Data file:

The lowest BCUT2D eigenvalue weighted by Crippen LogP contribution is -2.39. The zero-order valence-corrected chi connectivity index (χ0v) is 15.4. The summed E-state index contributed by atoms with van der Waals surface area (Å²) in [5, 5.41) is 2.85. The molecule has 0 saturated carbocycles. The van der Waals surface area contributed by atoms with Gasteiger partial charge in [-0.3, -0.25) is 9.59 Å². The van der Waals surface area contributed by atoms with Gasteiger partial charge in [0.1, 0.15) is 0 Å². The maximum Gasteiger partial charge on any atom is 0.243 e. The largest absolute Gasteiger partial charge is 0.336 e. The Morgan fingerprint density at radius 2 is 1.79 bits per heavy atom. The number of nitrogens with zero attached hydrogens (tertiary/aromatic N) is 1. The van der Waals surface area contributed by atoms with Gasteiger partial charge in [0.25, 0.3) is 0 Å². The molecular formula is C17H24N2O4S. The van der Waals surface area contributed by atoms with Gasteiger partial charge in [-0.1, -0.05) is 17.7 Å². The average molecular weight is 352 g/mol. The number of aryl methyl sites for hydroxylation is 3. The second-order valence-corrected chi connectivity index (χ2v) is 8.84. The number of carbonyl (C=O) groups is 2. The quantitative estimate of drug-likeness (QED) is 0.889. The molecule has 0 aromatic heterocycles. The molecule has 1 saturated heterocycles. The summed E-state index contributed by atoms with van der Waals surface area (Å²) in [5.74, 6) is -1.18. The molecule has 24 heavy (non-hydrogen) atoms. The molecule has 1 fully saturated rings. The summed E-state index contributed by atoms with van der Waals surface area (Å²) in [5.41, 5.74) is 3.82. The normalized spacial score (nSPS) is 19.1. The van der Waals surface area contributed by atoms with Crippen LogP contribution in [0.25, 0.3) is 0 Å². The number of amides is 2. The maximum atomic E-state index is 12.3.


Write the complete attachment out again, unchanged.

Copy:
The lowest BCUT2D eigenvalue weighted by Crippen LogP contribution is -2.39. The zero-order valence-corrected chi connectivity index (χ0v) is 15.4. The summed E-state index contributed by atoms with van der Waals surface area (Å²) in [5, 5.41) is 2.85. The molecule has 0 saturated carbocycles. The van der Waals surface area contributed by atoms with Gasteiger partial charge in [-0.3, -0.25) is 9.59 Å². The van der Waals surface area contributed by atoms with Gasteiger partial charge in [0.1, 0.15) is 0 Å². The maximum Gasteiger partial charge on any atom is 0.243 e. The largest absolute Gasteiger partial charge is 0.336 e. The Morgan fingerprint density at radius 2 is 1.79 bits per heavy atom. The number of nitrogens with zero attached hydrogens (tertiary/aromatic N) is 1. The van der Waals surface area contributed by atoms with Gasteiger partial charge in [0.25, 0.3) is 0 Å². The molecular formula is C17H24N2O4S. The van der Waals surface area contributed by atoms with Gasteiger partial charge in [-0.1, -0.05) is 17.7 Å². The average molecular weight is 352 g/mol. The number of aryl methyl sites for hydroxylation is 3. The second-order valence-corrected chi connectivity index (χ2v) is 8.84. The number of carbonyl (C=O) groups is 2. The quantitative estimate of drug-likeness (QED) is 0.889. The molecule has 0 aromatic heterocycles. The molecule has 1 saturated heterocycles. The summed E-state index contributed by atoms with van der Waals surface area (Å²) in [5.74, 6) is -1.18. The molecule has 24 heavy (non-hydrogen) atoms. The molecule has 1 fully saturated rings. The summed E-state index contributed by atoms with van der Waals surface area (Å²) in [5.41, 5.74) is 3.82. The normalized spacial score (nSPS) is 19.1. The van der Waals surface area contributed by atoms with Crippen LogP contribution in [0.25, 0.3) is 0 Å². The number of amides is 2. The maximum atomic E-state index is 12.3.